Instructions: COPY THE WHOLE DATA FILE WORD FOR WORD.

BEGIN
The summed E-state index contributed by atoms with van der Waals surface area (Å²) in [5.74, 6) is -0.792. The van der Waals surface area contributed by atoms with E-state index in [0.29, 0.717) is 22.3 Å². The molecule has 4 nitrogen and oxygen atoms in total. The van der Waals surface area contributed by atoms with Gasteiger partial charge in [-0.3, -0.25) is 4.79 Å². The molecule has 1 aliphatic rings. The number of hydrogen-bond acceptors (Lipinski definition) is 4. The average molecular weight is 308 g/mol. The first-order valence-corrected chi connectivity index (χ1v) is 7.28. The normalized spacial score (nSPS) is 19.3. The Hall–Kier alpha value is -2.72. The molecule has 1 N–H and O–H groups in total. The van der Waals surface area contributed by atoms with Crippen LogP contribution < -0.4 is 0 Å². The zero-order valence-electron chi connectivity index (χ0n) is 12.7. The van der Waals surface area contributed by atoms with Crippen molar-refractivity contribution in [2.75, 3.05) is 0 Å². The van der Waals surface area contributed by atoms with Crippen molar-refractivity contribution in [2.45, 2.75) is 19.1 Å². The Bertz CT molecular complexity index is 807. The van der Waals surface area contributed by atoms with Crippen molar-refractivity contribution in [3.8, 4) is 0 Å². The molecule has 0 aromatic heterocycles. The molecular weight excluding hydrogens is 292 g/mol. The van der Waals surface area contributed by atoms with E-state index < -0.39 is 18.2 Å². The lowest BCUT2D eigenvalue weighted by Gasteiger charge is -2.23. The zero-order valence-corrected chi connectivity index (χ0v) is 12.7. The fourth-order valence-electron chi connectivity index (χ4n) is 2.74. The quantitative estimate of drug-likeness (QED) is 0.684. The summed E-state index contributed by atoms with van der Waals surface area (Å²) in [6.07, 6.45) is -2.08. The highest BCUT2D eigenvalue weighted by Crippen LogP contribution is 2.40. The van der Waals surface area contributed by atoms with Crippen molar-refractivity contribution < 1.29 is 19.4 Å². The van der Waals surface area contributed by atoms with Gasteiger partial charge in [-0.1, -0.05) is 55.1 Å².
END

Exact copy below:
The summed E-state index contributed by atoms with van der Waals surface area (Å²) in [5.74, 6) is -0.792. The van der Waals surface area contributed by atoms with E-state index in [0.29, 0.717) is 22.3 Å². The molecule has 4 nitrogen and oxygen atoms in total. The van der Waals surface area contributed by atoms with Gasteiger partial charge in [-0.3, -0.25) is 4.79 Å². The molecule has 1 aliphatic rings. The number of hydrogen-bond acceptors (Lipinski definition) is 4. The average molecular weight is 308 g/mol. The first-order valence-corrected chi connectivity index (χ1v) is 7.28. The normalized spacial score (nSPS) is 19.3. The Hall–Kier alpha value is -2.72. The molecule has 1 N–H and O–H groups in total. The van der Waals surface area contributed by atoms with Crippen LogP contribution < -0.4 is 0 Å². The zero-order valence-electron chi connectivity index (χ0n) is 12.7. The van der Waals surface area contributed by atoms with Crippen molar-refractivity contribution in [2.75, 3.05) is 0 Å². The van der Waals surface area contributed by atoms with Crippen molar-refractivity contribution in [2.45, 2.75) is 19.1 Å². The Bertz CT molecular complexity index is 807. The van der Waals surface area contributed by atoms with Crippen molar-refractivity contribution in [3.8, 4) is 0 Å². The molecule has 0 aromatic heterocycles. The molecular weight excluding hydrogens is 292 g/mol. The van der Waals surface area contributed by atoms with E-state index < -0.39 is 18.2 Å². The lowest BCUT2D eigenvalue weighted by Gasteiger charge is -2.23. The zero-order valence-corrected chi connectivity index (χ0v) is 12.7. The fourth-order valence-electron chi connectivity index (χ4n) is 2.74. The quantitative estimate of drug-likeness (QED) is 0.684. The summed E-state index contributed by atoms with van der Waals surface area (Å²) in [6.07, 6.45) is -2.08. The highest BCUT2D eigenvalue weighted by Crippen LogP contribution is 2.40. The van der Waals surface area contributed by atoms with Crippen molar-refractivity contribution < 1.29 is 19.4 Å². The van der Waals surface area contributed by atoms with Gasteiger partial charge in [-0.1, -0.05) is 55.1 Å².